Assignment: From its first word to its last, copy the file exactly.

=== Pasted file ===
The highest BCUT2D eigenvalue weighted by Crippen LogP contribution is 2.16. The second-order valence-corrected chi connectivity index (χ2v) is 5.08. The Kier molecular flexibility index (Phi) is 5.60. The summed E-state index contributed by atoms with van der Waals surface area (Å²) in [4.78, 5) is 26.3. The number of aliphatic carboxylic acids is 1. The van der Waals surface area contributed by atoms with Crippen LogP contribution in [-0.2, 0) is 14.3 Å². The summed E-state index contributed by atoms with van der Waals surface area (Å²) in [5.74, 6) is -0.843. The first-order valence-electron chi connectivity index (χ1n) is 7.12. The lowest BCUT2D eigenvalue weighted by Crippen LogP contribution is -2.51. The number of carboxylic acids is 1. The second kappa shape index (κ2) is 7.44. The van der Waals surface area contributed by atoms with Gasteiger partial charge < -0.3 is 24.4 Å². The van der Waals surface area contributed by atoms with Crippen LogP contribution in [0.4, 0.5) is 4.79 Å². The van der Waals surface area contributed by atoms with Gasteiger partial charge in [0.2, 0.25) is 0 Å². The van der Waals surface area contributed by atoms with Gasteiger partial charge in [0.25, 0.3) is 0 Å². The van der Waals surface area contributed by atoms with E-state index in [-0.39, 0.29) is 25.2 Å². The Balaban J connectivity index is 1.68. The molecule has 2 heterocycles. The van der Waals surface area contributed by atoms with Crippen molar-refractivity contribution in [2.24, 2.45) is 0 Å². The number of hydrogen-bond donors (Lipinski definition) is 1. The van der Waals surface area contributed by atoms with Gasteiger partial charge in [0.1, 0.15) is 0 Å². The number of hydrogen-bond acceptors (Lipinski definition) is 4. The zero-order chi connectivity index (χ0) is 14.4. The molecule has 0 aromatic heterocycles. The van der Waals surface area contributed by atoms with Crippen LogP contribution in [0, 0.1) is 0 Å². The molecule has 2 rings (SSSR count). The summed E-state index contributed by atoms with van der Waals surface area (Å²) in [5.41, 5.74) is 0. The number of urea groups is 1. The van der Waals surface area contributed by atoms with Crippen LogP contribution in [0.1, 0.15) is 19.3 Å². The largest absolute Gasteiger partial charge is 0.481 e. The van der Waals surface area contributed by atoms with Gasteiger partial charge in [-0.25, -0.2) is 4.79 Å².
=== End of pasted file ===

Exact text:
The highest BCUT2D eigenvalue weighted by Crippen LogP contribution is 2.16. The second-order valence-corrected chi connectivity index (χ2v) is 5.08. The Kier molecular flexibility index (Phi) is 5.60. The summed E-state index contributed by atoms with van der Waals surface area (Å²) in [4.78, 5) is 26.3. The number of aliphatic carboxylic acids is 1. The van der Waals surface area contributed by atoms with Crippen LogP contribution in [-0.2, 0) is 14.3 Å². The summed E-state index contributed by atoms with van der Waals surface area (Å²) in [5.74, 6) is -0.843. The first-order valence-electron chi connectivity index (χ1n) is 7.12. The lowest BCUT2D eigenvalue weighted by Crippen LogP contribution is -2.51. The number of carboxylic acids is 1. The second kappa shape index (κ2) is 7.44. The van der Waals surface area contributed by atoms with Gasteiger partial charge < -0.3 is 24.4 Å². The van der Waals surface area contributed by atoms with Crippen LogP contribution in [0.4, 0.5) is 4.79 Å². The van der Waals surface area contributed by atoms with Gasteiger partial charge in [0.2, 0.25) is 0 Å². The van der Waals surface area contributed by atoms with Gasteiger partial charge in [0.25, 0.3) is 0 Å². The van der Waals surface area contributed by atoms with E-state index in [-0.39, 0.29) is 25.2 Å². The Balaban J connectivity index is 1.68. The molecule has 2 heterocycles. The van der Waals surface area contributed by atoms with Crippen molar-refractivity contribution in [2.24, 2.45) is 0 Å². The number of hydrogen-bond donors (Lipinski definition) is 1. The van der Waals surface area contributed by atoms with Gasteiger partial charge in [0.1, 0.15) is 0 Å². The number of hydrogen-bond acceptors (Lipinski definition) is 4. The zero-order chi connectivity index (χ0) is 14.4. The molecule has 0 aromatic heterocycles. The van der Waals surface area contributed by atoms with Crippen LogP contribution in [0, 0.1) is 0 Å². The molecule has 2 rings (SSSR count). The summed E-state index contributed by atoms with van der Waals surface area (Å²) in [5.41, 5.74) is 0. The number of urea groups is 1. The van der Waals surface area contributed by atoms with Crippen LogP contribution in [0.1, 0.15) is 19.3 Å². The largest absolute Gasteiger partial charge is 0.481 e. The van der Waals surface area contributed by atoms with Gasteiger partial charge in [-0.25, -0.2) is 4.79 Å².